“A vital study of loss and memory. Grounded in the art of listening, ‘The Ruins of Lifta’ builds a powerful, personal, political conversation between Palestinians and Israelis looking to live differently. The result is necessary viewing.” – Diana Clarke, Village Voice

“The Ruins of Lifta offers a muscular example of ability of documentaries to make the political intensely personal. More painfully, it’s also a case study in the limits of benign intention.” – Ella Taylor, NPR

“A thoughtful lesson in history – and listening.” – Sheri Linden, Hollywood Reporter

Friday, December 9, 2016 – Abattoir, Director Darren Lynn Bousman

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An investigative reporter works to solve the mystery behind a mysterious man who has been buying houses where tragedies have occurred. Set in a world where it always feels like night, even in daylight hours, real estate reporter Julia Talben’s (Jessica Lowndes) life is turned upside down when her family is brutally murdered. It is believed to be an open and close case, but Julia quickly realizes there is much more to this story when she returns to the crime scene to find the murder room deconstructed and physically removed from her sister’s home. This ignites an investigative pursuit that eventually leads her and ex-lover Detective Declan Grady (Joe Anderson) to the town of New English where they find the enigmatic Jebediah Crone and the Abattoir – a monstrous house stitched together with unending rooms of death and the damned. Julia comes to realize that her sister’s soul is trapped inside, but the Abattoir isn’t just a house – it’s a door to something more evil than anyone could have ever imagined. Julia and Grady are ultimately faced with the question: How do you build a haunted house? One room at a time. Director Darren Lynn Bousman (Repo! The Genetic Opera, Saw II, Saw III) joins us to talk about this sophisticated and complex cross genre story.

For News and updates go to: abattoir.info

“an unwieldy property, coming with its assembly work exposed, but “what a magnificent structure” it turns out to be. Prepare to get lost in its multi-levelled madness, & to have your familiarity with horror’s ever-revenant tropes deconstructed.” – Little White Lies

“Bousman might not quite pull off the ‘Howard Hawks meets The Wicker Man’ vibe he’s going for, but Abattoir is horror for grown-ups” – Cinevue

“While Bousman’s climax is a not terribly original effects-laden haunted house, the house’s builder, and his motives, have enough of their own flavor to please a hardened horror fan.” – Hollywood Reporter

Friday, December 2, 2016 – Eyes of My Mother, Actress Kika Magalhaes

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In the riveting story THE EYES OF MY MOTHER Francisca has been unfazed by death from an early age—her mother, formerly a surgeon in Portugal, imbued her with a thorough understanding of the human anatomy. When tragedy shatters her family’s idyllic life in the countryside, her deep trauma gradually awakens some unique curiosities. Driven by a mesmerizing performance by Kika Magalhaes Francisca’s desire to connect with the world around her takes a distinctly dark form. Shot in crisp black and white, the haunting visual compositions of THE EYES OF MY MOTHER  evoke its protagonist’s isolation and illuminate her deeply unbalanced worldview. Genre-inflected but so strikingly unique as to defy categorization, writer/director Nicolas Pesce’s stunning feature debut allows us only an elliptical presence in Francisca’s world, guiding our imaginations to follow her into peculiar, secret places. Lead actress Kika Magalhaes joins us to talk about the challenges presented by this deeply troubled character and her eerily compelling performance.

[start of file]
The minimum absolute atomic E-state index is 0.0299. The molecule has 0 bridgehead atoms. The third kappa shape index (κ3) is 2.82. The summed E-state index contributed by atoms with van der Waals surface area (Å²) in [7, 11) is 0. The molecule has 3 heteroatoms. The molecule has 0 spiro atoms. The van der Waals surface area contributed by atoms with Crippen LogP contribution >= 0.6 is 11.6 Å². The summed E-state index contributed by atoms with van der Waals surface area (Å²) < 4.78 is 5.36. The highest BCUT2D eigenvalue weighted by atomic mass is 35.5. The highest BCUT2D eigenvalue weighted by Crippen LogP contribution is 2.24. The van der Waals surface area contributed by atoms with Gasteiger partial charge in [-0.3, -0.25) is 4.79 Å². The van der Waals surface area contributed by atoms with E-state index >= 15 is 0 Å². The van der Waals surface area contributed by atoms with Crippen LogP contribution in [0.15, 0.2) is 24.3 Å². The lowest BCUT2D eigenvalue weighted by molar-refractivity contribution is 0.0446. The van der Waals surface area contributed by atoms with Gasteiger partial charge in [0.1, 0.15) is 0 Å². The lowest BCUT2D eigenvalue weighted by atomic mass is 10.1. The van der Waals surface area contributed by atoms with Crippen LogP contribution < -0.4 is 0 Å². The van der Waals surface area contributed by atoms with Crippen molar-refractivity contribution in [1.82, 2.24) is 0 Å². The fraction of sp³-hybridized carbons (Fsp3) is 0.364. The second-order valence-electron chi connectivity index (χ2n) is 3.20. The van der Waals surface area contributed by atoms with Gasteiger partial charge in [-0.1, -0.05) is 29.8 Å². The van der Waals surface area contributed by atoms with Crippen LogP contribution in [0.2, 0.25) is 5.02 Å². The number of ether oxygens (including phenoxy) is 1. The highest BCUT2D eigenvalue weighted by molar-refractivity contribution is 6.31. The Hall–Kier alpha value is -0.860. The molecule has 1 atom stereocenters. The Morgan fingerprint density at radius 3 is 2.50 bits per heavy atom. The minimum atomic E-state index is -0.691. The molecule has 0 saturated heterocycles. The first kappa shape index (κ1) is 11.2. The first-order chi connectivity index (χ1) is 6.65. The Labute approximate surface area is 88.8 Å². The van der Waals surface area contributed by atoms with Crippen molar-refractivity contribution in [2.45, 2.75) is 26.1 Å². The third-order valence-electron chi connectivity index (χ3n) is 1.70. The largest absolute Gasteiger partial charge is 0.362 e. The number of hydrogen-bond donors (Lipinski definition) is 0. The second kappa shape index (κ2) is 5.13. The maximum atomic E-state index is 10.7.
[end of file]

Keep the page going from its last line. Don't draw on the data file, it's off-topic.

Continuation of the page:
For news and updates go to: magnetreleasing.com/theeyesofmymother/

Opening at the Nuart Theatre in Los Angeles, Friday December 2, 2016 with  Q&A at the Friday, December 2nd 7:30 PM screening

*SUNDANCE FILM FESTIVAL – OFFICIAL SELECTION*

“It claws into your subconscious and lingers there. A simmering nightmare of a movie.” – Bilge Ebiri, NEW YORK MAGAZINE

“An exquisite waking nightmare. An impressive, highly original horror fable.” – Guy Lodge, VARIETY

“Equal parts Ingmar Bergman, Tim Burton and Tobe Hooper. The discovery of this year’s Sundance Film Festival.” – Eric Kohn, INDIEWIRE

“Ms. Magalhaes, a former dancer, uses her expressive eyes and graceful limbs to bring the intimacy and sensuality of her actions to vivid life.” – Jeanette Catsoulis, New  York Times

Friday, November 25, 2016 – Blue Jay and Asperger’s Are Us, Director Alex Lehmann

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BLUE JAY is the story of former high school sweethearts Jim (Mark Duplass) and Amanda (Sarah Paulson) who have been out of touch for more than 20 years — but by sheer coincidence, they run into each other at a grocery store back in their alpine hometown of Crestline, California. Jim’s mother has died and he’s here to put her house on the market. Amanda is visiting her pregnant sister. They get to talking, first over coffee, then over beer and jellybeans. Before they know it they’re at Jim’s mother’s house, where everything sends them spiraling back into the past. Jim and Amanda’s lives have taken different directions, yet here they are, reconnecting like nothing has changed. This is one of 2016’s best films.

For news on Blue Jay go to: blue-jay

“Though the film largely trains on the simple, dialogue-fueled interaction of two people, it feels more spectacular than theatrical, showcasing the acting prowess of two master performers feeding on mutual chemistry and performative bravado.” – Joey Nolfi, Entertainment Weekly

“Even after twenty years apart, Amanda and Jim can ask each other the questions no one else would dare to, and understand the answers that go beyond words.” – Serena Donadoni, Village Voice